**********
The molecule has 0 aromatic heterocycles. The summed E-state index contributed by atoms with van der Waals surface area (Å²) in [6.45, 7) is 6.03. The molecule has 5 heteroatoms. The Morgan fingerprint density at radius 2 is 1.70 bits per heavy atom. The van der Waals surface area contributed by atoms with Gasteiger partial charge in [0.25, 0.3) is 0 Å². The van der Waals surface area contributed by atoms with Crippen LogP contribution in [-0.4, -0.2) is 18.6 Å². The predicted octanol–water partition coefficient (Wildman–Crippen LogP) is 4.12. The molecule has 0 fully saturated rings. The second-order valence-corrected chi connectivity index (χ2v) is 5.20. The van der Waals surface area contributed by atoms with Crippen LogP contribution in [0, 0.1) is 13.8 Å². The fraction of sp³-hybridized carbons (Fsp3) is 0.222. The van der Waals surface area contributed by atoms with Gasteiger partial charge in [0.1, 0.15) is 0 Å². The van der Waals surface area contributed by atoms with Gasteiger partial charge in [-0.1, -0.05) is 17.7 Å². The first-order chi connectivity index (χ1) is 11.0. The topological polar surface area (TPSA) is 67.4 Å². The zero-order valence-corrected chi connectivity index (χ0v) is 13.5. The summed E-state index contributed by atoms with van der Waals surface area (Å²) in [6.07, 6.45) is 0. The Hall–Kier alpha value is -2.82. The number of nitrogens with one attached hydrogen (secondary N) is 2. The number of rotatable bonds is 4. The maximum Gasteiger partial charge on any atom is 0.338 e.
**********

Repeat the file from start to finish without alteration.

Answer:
The molecule has 0 aromatic heterocycles. The summed E-state index contributed by atoms with van der Waals surface area (Å²) in [6.45, 7) is 6.03. The molecule has 5 heteroatoms. The Morgan fingerprint density at radius 2 is 1.70 bits per heavy atom. The van der Waals surface area contributed by atoms with Gasteiger partial charge in [0.25, 0.3) is 0 Å². The van der Waals surface area contributed by atoms with Crippen LogP contribution in [-0.4, -0.2) is 18.6 Å². The predicted octanol–water partition coefficient (Wildman–Crippen LogP) is 4.12. The molecule has 0 fully saturated rings. The second-order valence-corrected chi connectivity index (χ2v) is 5.20. The van der Waals surface area contributed by atoms with Crippen LogP contribution in [0, 0.1) is 13.8 Å². The fraction of sp³-hybridized carbons (Fsp3) is 0.222. The van der Waals surface area contributed by atoms with Gasteiger partial charge in [0.1, 0.15) is 0 Å². The van der Waals surface area contributed by atoms with Gasteiger partial charge in [-0.1, -0.05) is 17.7 Å². The first-order chi connectivity index (χ1) is 11.0. The topological polar surface area (TPSA) is 67.4 Å². The zero-order valence-corrected chi connectivity index (χ0v) is 13.5. The summed E-state index contributed by atoms with van der Waals surface area (Å²) in [6.07, 6.45) is 0. The Hall–Kier alpha value is -2.82. The number of nitrogens with one attached hydrogen (secondary N) is 2. The number of rotatable bonds is 4. The maximum Gasteiger partial charge on any atom is 0.338 e.